First read the following question.

  33. What is the main theme of the following passage?

  〔A〕Strengths of paper books over E-books.

  〔B〕Projected extinction of paper books.

  〔C〕Market prospects of E-books.

  〔D〕The history of paper books.

  Now go through TEXT G quickly and answer the question.

  Experts predict that the printed paper and glue book will be rendered obsolete by electronic text delivery systems, of which one, the Microsoft Reader, is already on the market, offering "book" on a pocket PC manufactured by Hewlett-Packard. This is not impossible; already much of the written communication that used to be handled by letters, newspapers and magazines has shifted to computer screens and to the vast digital library available over the Internet. If the worst comes true and the paper book joins the papyrus scroll and parchment codex in extinction, we will miss, I predict, a number of things about it.

  The book as furniture. Shelved rows of books warm and brighten the starkest room. By bedside and easy chair, books promise a cozy, swift and silent release from this world into another. For ease of access and speed of storage, books are tough to beat.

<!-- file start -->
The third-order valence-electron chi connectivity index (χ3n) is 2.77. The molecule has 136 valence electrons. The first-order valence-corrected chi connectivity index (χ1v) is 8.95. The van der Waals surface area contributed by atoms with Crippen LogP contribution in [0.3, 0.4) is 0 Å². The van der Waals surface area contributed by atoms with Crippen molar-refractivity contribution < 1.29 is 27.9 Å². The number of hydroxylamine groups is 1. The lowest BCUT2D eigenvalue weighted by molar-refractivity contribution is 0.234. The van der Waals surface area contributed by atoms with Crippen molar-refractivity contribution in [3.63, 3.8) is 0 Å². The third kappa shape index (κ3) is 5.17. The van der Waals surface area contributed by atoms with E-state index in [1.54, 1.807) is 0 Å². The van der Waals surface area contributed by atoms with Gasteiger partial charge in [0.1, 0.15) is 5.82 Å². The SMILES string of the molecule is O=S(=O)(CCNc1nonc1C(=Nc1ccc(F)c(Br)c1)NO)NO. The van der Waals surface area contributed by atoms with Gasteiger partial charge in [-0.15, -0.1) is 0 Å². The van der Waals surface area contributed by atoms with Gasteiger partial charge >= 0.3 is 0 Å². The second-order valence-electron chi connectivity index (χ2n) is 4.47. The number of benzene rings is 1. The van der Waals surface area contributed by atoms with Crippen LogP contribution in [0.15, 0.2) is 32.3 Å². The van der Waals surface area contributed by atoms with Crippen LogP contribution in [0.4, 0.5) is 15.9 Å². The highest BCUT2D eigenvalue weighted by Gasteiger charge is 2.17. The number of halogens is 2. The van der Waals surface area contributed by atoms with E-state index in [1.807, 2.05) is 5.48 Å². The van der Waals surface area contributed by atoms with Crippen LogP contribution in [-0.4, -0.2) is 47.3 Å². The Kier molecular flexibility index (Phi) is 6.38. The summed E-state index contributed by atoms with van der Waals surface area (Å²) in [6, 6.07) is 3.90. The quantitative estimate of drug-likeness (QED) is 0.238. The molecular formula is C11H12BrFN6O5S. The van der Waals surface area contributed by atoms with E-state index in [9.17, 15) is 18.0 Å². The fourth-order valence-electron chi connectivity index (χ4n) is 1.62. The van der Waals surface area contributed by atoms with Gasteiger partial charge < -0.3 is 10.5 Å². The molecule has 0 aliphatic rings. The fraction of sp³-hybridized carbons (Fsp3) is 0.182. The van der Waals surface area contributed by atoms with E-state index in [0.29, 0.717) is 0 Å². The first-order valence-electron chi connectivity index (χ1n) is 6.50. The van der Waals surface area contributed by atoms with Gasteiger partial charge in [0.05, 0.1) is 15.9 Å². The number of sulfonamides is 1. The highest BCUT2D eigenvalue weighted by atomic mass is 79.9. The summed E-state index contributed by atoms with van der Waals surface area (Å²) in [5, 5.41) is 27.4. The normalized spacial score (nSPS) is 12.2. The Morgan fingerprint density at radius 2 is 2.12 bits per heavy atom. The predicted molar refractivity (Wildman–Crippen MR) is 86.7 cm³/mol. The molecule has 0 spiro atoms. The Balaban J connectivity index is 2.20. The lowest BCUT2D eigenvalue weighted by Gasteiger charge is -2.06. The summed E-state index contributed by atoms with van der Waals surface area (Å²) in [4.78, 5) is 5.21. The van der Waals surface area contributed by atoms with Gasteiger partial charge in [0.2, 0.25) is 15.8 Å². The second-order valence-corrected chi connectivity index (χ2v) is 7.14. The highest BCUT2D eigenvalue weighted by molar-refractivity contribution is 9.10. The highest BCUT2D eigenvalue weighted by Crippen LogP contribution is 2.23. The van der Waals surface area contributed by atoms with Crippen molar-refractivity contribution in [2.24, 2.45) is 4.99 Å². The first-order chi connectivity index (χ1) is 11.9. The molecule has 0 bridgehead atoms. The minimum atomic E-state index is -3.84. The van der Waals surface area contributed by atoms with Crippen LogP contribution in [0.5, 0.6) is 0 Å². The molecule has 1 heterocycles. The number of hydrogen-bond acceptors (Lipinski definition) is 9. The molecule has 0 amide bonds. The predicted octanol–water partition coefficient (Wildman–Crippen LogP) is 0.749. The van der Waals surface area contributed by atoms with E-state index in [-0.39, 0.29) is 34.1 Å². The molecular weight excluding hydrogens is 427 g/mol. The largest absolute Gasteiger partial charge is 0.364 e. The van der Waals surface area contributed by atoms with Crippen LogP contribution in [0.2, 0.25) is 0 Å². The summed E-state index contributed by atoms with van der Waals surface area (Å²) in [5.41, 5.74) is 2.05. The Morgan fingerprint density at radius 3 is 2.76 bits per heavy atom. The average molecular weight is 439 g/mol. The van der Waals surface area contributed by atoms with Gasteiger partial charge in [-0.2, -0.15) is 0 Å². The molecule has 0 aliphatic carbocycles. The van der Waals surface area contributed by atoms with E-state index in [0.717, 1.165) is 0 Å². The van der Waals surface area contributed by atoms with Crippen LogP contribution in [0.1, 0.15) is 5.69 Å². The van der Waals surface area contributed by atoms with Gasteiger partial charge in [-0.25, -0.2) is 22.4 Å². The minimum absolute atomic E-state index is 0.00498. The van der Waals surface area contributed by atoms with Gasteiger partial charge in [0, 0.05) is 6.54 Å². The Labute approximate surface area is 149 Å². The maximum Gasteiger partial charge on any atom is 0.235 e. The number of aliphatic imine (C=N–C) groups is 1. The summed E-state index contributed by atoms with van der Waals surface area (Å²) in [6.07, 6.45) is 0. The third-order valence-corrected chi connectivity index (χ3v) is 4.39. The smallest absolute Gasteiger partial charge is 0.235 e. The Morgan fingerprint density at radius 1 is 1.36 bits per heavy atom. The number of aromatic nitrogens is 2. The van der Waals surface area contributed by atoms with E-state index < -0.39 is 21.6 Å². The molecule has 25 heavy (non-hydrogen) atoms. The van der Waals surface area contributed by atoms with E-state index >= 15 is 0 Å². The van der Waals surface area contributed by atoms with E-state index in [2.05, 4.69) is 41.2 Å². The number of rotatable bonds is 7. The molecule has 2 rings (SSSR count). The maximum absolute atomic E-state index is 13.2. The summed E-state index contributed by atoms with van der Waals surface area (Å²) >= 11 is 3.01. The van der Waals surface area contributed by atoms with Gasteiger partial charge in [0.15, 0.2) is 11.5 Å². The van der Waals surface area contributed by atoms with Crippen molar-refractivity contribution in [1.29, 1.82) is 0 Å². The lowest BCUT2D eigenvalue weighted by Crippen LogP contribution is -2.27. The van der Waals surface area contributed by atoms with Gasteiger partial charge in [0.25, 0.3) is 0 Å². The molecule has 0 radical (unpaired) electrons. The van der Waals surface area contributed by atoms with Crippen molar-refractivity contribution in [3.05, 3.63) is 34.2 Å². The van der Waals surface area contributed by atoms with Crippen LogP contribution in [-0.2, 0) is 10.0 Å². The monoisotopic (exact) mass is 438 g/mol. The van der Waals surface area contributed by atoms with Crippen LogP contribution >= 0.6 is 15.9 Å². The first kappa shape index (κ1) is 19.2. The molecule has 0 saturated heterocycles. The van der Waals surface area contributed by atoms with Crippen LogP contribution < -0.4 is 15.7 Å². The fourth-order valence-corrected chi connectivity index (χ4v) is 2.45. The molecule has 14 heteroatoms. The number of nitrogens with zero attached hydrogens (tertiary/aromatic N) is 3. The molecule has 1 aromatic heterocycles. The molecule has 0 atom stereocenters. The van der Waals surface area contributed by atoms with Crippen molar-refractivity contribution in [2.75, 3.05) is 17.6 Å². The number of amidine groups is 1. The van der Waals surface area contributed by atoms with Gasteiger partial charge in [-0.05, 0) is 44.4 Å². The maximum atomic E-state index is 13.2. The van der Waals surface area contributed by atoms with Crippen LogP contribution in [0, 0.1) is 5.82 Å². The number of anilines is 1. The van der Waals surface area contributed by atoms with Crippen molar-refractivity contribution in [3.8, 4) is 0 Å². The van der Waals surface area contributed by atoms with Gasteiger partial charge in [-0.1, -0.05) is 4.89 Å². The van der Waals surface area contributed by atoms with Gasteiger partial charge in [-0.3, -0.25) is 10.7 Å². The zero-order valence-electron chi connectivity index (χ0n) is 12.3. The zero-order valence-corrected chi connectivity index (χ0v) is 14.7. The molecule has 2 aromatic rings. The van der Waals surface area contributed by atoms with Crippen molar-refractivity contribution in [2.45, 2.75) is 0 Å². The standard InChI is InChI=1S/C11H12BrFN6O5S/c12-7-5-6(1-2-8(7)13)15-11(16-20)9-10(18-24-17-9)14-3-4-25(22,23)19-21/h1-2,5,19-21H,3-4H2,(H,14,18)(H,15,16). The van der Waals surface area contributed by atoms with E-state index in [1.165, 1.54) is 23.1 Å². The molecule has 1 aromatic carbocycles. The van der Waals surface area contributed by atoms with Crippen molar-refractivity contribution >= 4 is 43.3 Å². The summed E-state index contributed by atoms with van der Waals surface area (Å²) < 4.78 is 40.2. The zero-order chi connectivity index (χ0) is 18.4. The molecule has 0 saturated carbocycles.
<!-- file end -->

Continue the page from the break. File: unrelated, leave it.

The book as sensual pleasure. Smaller than a breadbox, bigger than a TV remote, the average book fits into the human hand with a seductive nestling, a kiss of texture, whether of cover cloth, glazed jacket or flexible paperback. The weight can rest on the little finger of the right hand for hours without strain, while the thumb holds the pages open and the fingers of the other hand turn them.

  The rectangular block of type, a product of five and a half centuries of printers lore, yields to decipherment so gently that one is scarcely aware of the difference between immersing oneself in an imaginary world and scanning the furniture of one's own room.